Professor P Jat
MRC Prion Unit
Cell Biology: Cellular functions of the prion protein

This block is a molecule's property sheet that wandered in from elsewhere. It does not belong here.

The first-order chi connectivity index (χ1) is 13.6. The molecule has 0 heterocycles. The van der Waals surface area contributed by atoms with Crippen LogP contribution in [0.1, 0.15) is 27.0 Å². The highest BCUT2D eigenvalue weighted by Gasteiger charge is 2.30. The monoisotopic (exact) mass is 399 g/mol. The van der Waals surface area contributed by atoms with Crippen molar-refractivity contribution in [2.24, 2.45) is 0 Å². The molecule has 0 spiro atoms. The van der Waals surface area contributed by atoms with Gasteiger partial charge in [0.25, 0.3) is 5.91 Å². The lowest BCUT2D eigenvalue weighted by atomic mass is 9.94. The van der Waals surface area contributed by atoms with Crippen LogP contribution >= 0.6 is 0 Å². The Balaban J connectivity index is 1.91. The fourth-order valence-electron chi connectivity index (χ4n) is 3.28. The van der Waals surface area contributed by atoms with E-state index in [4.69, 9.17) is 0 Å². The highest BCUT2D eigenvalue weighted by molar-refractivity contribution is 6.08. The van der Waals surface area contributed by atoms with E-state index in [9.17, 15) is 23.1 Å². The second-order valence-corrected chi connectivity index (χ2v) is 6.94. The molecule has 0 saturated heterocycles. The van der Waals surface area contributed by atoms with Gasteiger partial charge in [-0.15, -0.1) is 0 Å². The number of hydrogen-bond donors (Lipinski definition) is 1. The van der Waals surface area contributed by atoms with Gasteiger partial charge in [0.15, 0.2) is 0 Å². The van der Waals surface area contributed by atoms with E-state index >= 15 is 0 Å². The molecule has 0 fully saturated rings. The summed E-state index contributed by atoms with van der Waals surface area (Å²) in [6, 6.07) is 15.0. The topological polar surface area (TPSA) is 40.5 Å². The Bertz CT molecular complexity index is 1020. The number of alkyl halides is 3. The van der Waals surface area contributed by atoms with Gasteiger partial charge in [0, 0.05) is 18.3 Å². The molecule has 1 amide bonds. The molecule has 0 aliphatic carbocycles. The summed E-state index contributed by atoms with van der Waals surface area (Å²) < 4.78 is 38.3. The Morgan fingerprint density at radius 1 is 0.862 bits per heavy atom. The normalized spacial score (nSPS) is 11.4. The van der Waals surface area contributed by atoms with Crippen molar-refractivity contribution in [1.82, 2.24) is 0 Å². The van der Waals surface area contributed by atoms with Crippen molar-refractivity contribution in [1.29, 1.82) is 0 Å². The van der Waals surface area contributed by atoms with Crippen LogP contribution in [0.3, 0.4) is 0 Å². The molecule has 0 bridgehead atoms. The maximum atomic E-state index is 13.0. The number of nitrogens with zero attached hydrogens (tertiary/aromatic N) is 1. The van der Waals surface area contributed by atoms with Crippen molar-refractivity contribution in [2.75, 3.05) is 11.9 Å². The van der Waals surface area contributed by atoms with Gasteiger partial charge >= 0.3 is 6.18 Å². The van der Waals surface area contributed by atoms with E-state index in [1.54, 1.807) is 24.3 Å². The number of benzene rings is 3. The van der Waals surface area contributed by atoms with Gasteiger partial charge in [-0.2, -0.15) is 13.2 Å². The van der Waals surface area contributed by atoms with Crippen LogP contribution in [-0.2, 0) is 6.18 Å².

According to the widely accepted protein-only hypothesis, prions comprise aggregated forms of misfolded host-encoded cellular prion protein (PrPC) generally referred to as PrPSc. PrPC is a glycosyl phosphatidylinositol (GPI)-anchored cell-surface glycoprotein, expressed in most cell types and tissues, but at the highest levels in the CNS and immune system. PrPC is highly conserved in mammals but a precise cellular function remains unclear although multiple functions have been proposed. However mice, in which the PrP gene has been knocked out, have no overt phenotype and a normal lifespan, but do not propagate prions and are completely resistant to prion disease, indicating that PrPC expression is absolutely required for prion propagation and prion-induced neurotoxicity. Like most GPI-anchored proteins, PrPC is predominantly found at the cell surface in lipid rafts which has led to the suggestion that it may be involved in signal transduction by acting as a cell-surface receptor. Since PrPC lacks a transmembrane domain for transmitting signals from the cell surface to the inside of the cell, much work has been done to identify binding partners that could transmit the signal from the cell surface to the cell interior. A number of putative binding partners have been identified but the biological significance of many of them is unclear since some are only present within the cytoplasm, whereas others are nuclear. Recent evidence has suggested that PrPC acts as a cell surface receptor for A?-oligomers, the molecular species that mediate toxicity in Alzheimers disease. PrPC is also widely expressed in the immune system where it has been suggested to play a role in homeostasis as well as in the immune synapse and signalling. We have undertaken a reverse genetic approach, utilising alanine mutagenesis, to investigate the regions of PrPC that are required for efficient prion propagation in PK1 cells, a derivative of N2a neuroblastoma cells. This has identified three regions within the unstructured N-terminus as critical for prion propagation: residues 23-25 (KKR, Charge Cluster 1), glutamine 41 and residues 90-111 (Charge Cluster 2). Our aim is now to identify the proteins that interact with these regions. We also aim to develop cells that can efficiently propagate human sCJD and vCJD prions to set up an automated bioassay for human prions that can be used as a therapeutic biomarker. We will also develop a primary neuronal cell assay for prion neurotoxicity that will be applied to isolate and characterise the putative toxic PrP species.